August 13th. 1898
My dear Violet,
We are very glad to get your two letters with all your adventures between Parkstone & Blankenhain. It is a wonder you were not taken before the Police magistrate as a Spy or nihilist or lady burglar, trying to get somebody else's baggage with no passport, no introduction, nothing to show you had not murdered Miss Violet Wallace en route in order to possess yourself of her valuable "bagages"! You have had a narrow escape! Let it be a warning! But although your letters leave nothing to be desired as an exposition of your own extraordinary goings on - and off-they are woefully deficient in matters of far more vital importance to us, to the German Empire, perhaps even to yourself. One never knows!
For example, in the 16 closely written pages of your adventures, the honourable house of "Schultz" is barely mentioned; the Frau Rector is just alluded to, but the Herr Rector apparently does not exist!! We are left in Stygian darkness as to the figure, altitude, features, character, and habits of the never-too-much-to-be-admired Frau Rector -Whether she is tall or short, fat or thin, dark or fair, sever or mild, cross or smiling, active or lazy, plain or pretty, well-dressed or dowdy - we are left in complete and lamentable ignorance!
And as for the Herr Rector himself we know not whether he is a myth of a man, whether he is tall or short, fat or thin, dark or fair, bearded or shaven, ponderous or active, polite or glum. And we also wish to learn who are the other inhabitants of the "maison Schultz", - where is school, how many boys & girls there are in it, what are their ages & what are they taught. A programme of the meals would be interesting.
Is there anything eatable to eat, and drinkable to drink. is unlimited beer included, have you tried the raw ham & sausages, is there anything else for breakfast, - &c. &c. &c. - Then you can describe Blankenhain, -compare it with Godalming, Parkstone, Thurn or Adelboden, and you might send us a few sketches or local photographs so that we may correctly visualise it.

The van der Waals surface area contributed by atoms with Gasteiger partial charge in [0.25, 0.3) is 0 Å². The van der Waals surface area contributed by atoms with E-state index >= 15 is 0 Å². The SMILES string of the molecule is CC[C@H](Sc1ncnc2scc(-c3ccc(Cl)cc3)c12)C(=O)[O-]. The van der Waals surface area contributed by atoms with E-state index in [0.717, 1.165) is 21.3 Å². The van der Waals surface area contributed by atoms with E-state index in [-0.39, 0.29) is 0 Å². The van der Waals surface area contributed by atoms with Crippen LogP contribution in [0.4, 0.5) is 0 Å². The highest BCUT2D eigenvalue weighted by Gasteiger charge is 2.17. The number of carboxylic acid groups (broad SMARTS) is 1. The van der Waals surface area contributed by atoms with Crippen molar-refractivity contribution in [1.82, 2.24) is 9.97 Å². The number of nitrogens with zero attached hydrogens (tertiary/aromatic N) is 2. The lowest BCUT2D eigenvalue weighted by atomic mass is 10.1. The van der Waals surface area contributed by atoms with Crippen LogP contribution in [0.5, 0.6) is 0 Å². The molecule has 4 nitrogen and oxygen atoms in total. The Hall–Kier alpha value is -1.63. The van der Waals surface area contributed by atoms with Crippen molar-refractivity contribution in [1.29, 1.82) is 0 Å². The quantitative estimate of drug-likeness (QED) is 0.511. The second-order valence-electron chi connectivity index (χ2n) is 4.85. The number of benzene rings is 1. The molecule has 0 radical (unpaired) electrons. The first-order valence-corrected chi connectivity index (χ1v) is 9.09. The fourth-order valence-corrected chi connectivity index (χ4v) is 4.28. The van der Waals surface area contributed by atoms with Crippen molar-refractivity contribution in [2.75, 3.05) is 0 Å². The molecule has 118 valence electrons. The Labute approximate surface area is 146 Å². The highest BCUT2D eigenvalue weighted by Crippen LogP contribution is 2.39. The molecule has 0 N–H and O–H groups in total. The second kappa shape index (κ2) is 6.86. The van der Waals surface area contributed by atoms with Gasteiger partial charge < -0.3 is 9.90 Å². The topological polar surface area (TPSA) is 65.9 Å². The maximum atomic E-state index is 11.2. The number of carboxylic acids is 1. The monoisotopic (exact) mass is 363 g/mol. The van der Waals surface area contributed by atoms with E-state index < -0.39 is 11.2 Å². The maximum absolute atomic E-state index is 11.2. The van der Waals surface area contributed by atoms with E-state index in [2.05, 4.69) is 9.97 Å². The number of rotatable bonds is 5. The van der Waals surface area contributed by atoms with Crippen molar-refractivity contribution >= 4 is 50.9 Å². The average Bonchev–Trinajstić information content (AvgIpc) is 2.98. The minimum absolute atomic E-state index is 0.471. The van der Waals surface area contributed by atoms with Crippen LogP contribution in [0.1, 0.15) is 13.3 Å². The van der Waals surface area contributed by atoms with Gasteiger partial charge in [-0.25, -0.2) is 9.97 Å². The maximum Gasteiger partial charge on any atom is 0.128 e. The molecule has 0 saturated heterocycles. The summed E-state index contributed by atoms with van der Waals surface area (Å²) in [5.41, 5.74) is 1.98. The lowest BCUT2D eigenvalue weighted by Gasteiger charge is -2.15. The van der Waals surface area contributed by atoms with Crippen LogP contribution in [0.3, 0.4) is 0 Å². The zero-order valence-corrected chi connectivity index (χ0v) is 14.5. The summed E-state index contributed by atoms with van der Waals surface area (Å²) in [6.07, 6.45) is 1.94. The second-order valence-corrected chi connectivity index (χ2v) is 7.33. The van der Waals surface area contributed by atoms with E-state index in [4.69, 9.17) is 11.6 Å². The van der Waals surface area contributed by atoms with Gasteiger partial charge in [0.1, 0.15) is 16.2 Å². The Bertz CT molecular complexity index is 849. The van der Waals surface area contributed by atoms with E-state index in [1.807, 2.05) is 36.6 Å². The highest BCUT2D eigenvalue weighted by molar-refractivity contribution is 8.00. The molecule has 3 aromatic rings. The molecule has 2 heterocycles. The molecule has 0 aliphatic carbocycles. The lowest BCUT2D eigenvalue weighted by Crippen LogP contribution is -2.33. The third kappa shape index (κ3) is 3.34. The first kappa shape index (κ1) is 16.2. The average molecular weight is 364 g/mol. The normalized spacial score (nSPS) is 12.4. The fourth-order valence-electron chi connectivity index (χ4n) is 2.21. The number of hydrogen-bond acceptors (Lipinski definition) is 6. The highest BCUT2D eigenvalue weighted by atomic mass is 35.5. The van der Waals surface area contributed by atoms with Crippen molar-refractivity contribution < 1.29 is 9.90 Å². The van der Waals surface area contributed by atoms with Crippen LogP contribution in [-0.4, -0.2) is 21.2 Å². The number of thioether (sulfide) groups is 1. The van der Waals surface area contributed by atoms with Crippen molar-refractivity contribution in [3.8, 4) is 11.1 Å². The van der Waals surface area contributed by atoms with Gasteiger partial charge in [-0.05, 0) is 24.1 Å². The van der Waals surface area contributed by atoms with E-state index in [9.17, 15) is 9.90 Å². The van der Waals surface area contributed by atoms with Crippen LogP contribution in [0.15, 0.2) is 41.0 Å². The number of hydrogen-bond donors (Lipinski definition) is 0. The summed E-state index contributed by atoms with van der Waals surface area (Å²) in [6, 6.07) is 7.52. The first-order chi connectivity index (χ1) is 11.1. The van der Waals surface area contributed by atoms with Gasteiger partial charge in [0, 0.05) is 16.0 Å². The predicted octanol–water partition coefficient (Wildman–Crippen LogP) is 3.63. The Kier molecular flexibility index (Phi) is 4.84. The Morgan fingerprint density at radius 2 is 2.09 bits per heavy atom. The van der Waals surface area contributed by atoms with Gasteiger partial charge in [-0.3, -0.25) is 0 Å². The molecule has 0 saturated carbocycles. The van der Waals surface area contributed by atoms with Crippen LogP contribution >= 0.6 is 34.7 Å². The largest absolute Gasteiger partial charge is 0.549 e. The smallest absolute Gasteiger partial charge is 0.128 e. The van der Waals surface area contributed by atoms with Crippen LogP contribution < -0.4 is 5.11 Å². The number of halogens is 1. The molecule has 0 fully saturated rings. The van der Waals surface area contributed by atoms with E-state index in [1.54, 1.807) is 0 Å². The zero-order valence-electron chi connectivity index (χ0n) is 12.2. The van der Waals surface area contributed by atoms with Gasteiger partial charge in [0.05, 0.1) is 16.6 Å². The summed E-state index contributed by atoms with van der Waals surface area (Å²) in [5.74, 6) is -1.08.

Here, we go on the even tenor of our way. Weather hot and melting. By last letter Will was starting for the mountains 60 miles away on a camping out expedition with Hicks and another man and six ladies & children! for a week or two. Then he is coming back and going with Mac and two other friends, and a covered wagon, right away in the mountains about 200 miles where there are deer, bears, and pumas & other wild beasts! They expect to be away 6 weeks, & he says that will be "gol-lorious"!
Your brush and comb cannot be found here. You must have left them at Miss Armstrong's, or at Eisenach, or in the train. The vaccination bill has been finally accepted by the H.[ouse] of Lords, with the conscience-clause. I have more reviews, good bad or abusive, & some interesting letters from sympathisers. I have had a letter from Ian Maclaren: he has "considerable sympathy" with my views, and my "Darwinism" is near his writing table.
Mrs. Archer called yesterday with her 3 children to tea, in the
summer house,& Mrs. Scott came at the same time. The Wallaces
are coming back to London on Monday & will try and see us again
before they leave for home. That is all the news from,
Your affectionate Pa
[signed] Alfred R. Wallace
[inserted at the left hand side]
I send Tuesday's Chronicle with final passing of Vacc[ination]. Bill.
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View high resolution scans and transcripts of Alfred Russel Wallace's correspondence, including all surviving letters between him and Charles Darwin.